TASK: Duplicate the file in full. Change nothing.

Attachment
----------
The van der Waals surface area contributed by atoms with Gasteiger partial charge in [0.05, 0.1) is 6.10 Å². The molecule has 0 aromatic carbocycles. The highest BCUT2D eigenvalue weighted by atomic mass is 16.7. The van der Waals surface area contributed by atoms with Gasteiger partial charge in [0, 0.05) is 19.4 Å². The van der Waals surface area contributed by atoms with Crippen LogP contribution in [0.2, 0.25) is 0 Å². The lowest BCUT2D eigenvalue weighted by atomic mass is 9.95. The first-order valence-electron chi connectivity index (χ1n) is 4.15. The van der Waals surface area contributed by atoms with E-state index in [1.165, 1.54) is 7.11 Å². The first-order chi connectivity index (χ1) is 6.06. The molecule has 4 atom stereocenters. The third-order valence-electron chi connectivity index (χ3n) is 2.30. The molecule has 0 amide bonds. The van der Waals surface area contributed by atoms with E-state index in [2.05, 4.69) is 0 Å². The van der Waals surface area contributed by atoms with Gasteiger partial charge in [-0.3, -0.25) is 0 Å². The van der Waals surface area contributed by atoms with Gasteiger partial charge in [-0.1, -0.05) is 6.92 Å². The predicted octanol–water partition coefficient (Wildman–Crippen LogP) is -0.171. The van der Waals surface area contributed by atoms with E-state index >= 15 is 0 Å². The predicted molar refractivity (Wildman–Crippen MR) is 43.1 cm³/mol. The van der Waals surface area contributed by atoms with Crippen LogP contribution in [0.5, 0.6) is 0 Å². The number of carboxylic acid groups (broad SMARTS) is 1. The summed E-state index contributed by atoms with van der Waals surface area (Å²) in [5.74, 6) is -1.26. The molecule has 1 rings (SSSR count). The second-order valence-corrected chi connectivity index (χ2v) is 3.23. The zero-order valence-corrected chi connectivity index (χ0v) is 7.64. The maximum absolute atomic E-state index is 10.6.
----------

The van der Waals surface area contributed by atoms with Gasteiger partial charge in [0.05, 0.1) is 6.10 Å². The molecule has 0 aromatic carbocycles. The highest BCUT2D eigenvalue weighted by atomic mass is 16.7. The van der Waals surface area contributed by atoms with Gasteiger partial charge in [0, 0.05) is 19.4 Å². The van der Waals surface area contributed by atoms with Crippen LogP contribution in [0.2, 0.25) is 0 Å². The lowest BCUT2D eigenvalue weighted by atomic mass is 9.95. The first-order valence-electron chi connectivity index (χ1n) is 4.15. The van der Waals surface area contributed by atoms with E-state index in [1.165, 1.54) is 7.11 Å². The first-order chi connectivity index (χ1) is 6.06. The molecule has 4 atom stereocenters. The third-order valence-electron chi connectivity index (χ3n) is 2.30. The molecule has 0 amide bonds. The van der Waals surface area contributed by atoms with E-state index in [2.05, 4.69) is 0 Å². The van der Waals surface area contributed by atoms with Gasteiger partial charge in [-0.3, -0.25) is 0 Å². The van der Waals surface area contributed by atoms with Gasteiger partial charge in [-0.1, -0.05) is 6.92 Å². The predicted octanol–water partition coefficient (Wildman–Crippen LogP) is -0.171. The van der Waals surface area contributed by atoms with E-state index >= 15 is 0 Å². The predicted molar refractivity (Wildman–Crippen MR) is 43.1 cm³/mol. The van der Waals surface area contributed by atoms with Crippen LogP contribution in [0.5, 0.6) is 0 Å². The number of carboxylic acid groups (broad SMARTS) is 1. The summed E-state index contributed by atoms with van der Waals surface area (Å²) in [5.74, 6) is -1.26. The molecule has 1 rings (SSSR count). The second-order valence-corrected chi connectivity index (χ2v) is 3.23. The zero-order valence-corrected chi connectivity index (χ0v) is 7.64. The maximum absolute atomic E-state index is 10.6.